But how can you creatively market private label coffee? One way is to tout your green or sustainable product. Paramount Coffee’s brand line includes Fair Trade Rwandan in both beans and ground, which consumers can also buy online at Amazon.com. Sustainable packaging can be important, too.
“Last year, we changed our canned coffee containers from tin to composite that is much more sustainable,” says Mother Parkers’ Gilbert. “It has received overwhelming positive reaction from both our customers and the consumers.”
Not everyone is convinced. Tom Kriegsmann, vice president of retail sales for Indianapolis-based Copper Moon Coffee cautions that “sustainable packaging has an additional cost and comes in the form of additional production expenses. I believe several retailers are ready to embrace this type of packaging, but not as willing to accept the additional costs associated with it because they do not believe it is of significant interest to the consumer, particularly during a recession.”
Knowing your particular consumer is key, and both private label coffee roasters and tea suppliers say that working closely and transparently with stores, which know their customers best, is the way to ensure success.
Kriegsmann says that although standard blends such as Breakfast, Columbian, House and French Roast “continue to provide the majority of sales” for Copper Moon, his customers find regional coffees, including Sumatra and Ethiopian, are increasingly popular, as are “Hawaiian or island grown-coffee such as Kona.”
He adds that “as with wine and craft beer, there is always a segment of consumers that want to try something a bit different, have developed a more sophisticated taste, and enjoy a non-traditional taste profile.”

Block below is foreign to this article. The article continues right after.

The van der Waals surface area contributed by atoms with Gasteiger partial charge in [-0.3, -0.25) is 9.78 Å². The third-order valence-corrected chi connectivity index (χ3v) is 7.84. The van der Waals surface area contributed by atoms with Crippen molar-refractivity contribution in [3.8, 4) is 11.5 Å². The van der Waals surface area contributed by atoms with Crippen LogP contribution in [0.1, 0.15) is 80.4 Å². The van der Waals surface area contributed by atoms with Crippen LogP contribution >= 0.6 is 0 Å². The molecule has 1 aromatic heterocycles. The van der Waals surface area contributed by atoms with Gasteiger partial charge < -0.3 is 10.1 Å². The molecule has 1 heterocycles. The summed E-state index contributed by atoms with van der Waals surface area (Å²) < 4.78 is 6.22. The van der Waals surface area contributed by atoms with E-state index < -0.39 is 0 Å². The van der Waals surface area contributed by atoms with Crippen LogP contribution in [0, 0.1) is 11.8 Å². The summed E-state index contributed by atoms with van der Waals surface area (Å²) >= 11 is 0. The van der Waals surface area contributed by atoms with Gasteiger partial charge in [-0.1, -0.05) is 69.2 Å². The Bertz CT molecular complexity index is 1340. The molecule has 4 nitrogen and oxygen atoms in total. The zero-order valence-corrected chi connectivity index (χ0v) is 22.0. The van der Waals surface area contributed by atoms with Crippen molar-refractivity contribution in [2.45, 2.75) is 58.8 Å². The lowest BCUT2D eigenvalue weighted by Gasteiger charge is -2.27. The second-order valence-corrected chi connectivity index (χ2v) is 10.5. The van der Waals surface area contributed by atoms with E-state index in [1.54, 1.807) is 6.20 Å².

To capture consumer loyalty, it helps to work directly with retailers to boost shelf appeal.
“Most private brand packaging is bland,” says Carrington Tea’s Miller. “Carrington uses boxes, pouches, and cans, each with their own sustainability qualities.”
He says the best supplier-store relationships work when stores “let the manufacturer handle the package design costs rather than an outside party charging an exorbitant fee.”
Copper Moon designs store brand coffee labels “with very clear images that illustrate the product in addition to the product name,” Kriegsmann says, such as its French Roast package featuring the Eiffel Tower.
Whether a private label retailer’s objective is improving its product’s shelf appeal or sourcing a wider range of coffee and tea varieties, clear communication and openness count. Gilberts suggests that stores work to find suppliers who can “align on objectives and when you find those that truly want to partner and be willing to have a higher level of transparency, it builds trust.”
|Eye On The National Brands|
International Delight launched a ready-to-serve line of iced coffees earlier this spring. The line is available nationwide in mocha, vanilla and original flavors.
Hain’s Celestial announced at this year’s Natural Products Expo West that it was set to roll out new products this year, including Celestial Seasonings Sleepytime Kids Goodnight Grape herbal tea, Sleepytime Peach herbal tea, Jammin’ Lemon Ginger herbal tea, and Sweet Harvest Pumpkin black tea.
One of last year’s most successful beverage product launches was Folgers Gourmet Selection K-Cups ($58.4 million in year-one sales), according to SymphonyIRI Group’s 2011 New Products Pacesetters report.